Out of all the cosmic comic heroes – flashy powers and colourful costumes accounted for – few compete with the raw and merciless vigilante, Frank Castle; just as human as you and I, but possessive of more primitive drive than The Avengers combined and a viewers dream to watch all his anger unravel. Weaponsing lightning or bending time to fight villains is a spectacle to Oooo and Ahhh over, but The Punisher’s relentless quest for bloody justice provokes an abundance of crowd cheers in itself, as we fully support his unlawful actions all in the name of television.

Netflix’s sixth Marvel production rained bullets in 2017 and now it’s returned for a thirteen episode round two that jabs with a few select pro’s against the sting of many wrongs that have to be debated. Highlighting my main accolade from season one, the production has nailed the casting of Jon Bernthal as the menacing skull, combined with the signature violence that is faithful to the nature of the comics. Bernthal aids the formulaic – but well choreographed – blood-soaked action sequences like a good whiskey on an open gash, inviting us to mimic every guttural grunt he puts behind his punches. However, you cannot expect the perfect protagonist to carry dead weight into the safe zone alone.

Season two jumps head first into another episode of ‘How fucked up can Frank’s face get?’, opening strong with a charming cameo from The Man in the High Castle’s Alexa Davalos. Episode one presents a fresh start before the shit hits the fan, offering a crossroads for Castle who inevitably chooses the wrong path for himself and our viewing pleasure. The arrival of the quintessential annoying teenager, Amy (Giorgia Whigham) who takes the supporting role for our thirteen hour binge provides motive for a secondary narrative to exist (accompanying the continuation of Billy Russo’s story) and expresses a solution for Castle’s growing existential crisis, but sadly dissipates her own character development.

Ben “Prince Caspian” Barnes actually annoys the nerves more than the wayward teen, as he attempts to rescue his career that’s still stuck in Narnia. While he was successful last season – portraying the pretty boy billionaire with a hearty side of assholism – his rendition of the tormented Jigsaw (classic enemy in The Punisher: War Journal comics) forces Barnes to act outside his comfort zone and it shows. Billy Russo’s descent into the deformed antagonist was set up nicely in the season one finale, but his facial disfigurement is supposed resemble a post-Negan Glenn from The Walking Dead, but the creative decision to keep Russo’s scars at a minimum fails to justify the dramatic and sometimes laughable turmoil he expresses.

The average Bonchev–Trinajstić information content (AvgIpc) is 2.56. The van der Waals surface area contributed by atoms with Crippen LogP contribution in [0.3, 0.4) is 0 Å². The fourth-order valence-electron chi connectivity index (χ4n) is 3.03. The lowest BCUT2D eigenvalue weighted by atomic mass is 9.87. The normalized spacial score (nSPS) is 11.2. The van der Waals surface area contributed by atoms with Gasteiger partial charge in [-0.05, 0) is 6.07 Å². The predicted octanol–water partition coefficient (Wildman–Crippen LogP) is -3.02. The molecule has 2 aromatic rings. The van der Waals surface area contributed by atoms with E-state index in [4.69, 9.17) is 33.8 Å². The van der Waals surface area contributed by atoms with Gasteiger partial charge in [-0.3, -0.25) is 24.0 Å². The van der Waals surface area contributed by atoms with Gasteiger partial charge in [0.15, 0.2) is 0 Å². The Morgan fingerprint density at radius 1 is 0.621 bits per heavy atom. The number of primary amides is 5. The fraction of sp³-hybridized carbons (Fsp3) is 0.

Fresh faces include psychologist Krista Dumont (Floriana Lima) and fun sucking cop Det. Sgt. Brett Mahoney (Royce Johnson) who succeed at doing their job at restoring chaos, but is that really what we’ve signed up to watch? Returning characters Madani (whose name is spoken enough times for it to be a legitimate drinking game) and Castle’s army buddy Curtis are perhaps the only two supporting roles that stick and don’t annoy you more than Netflix asking if you’re still alive. Frank’s second adversary this season is gangster turned devout Christian John Pilgrim (Josh Stewart) who should have been the main threat for The Punisher while leaving Russo dead and buried last season. Pilgrim is a tortured and tremendous character for Castle to rival and weigh the doubts of his faith against, but isn’t explored extensively due to Russo’s tantrums.

The return of the great Castiglione is by no means underwhelming or unappreciated, it’s thrilling, well structured and somewhat therapeutic, but your opinion on season two will be completely subjective and dependent on whether you can bond with these characters. Debate is till open on whether The Punisher will survive for season 3 after Netflix dramatically axed Iron Fist, Luke Cage and Daredevil last year, continuing with the recent news of FX’s cancellation of Legion after its third season airs. This leaves Jessica Jones and Frank Castle toughing it out in uncertainty, but fingers crossed the blood bath barrell won’t run dry.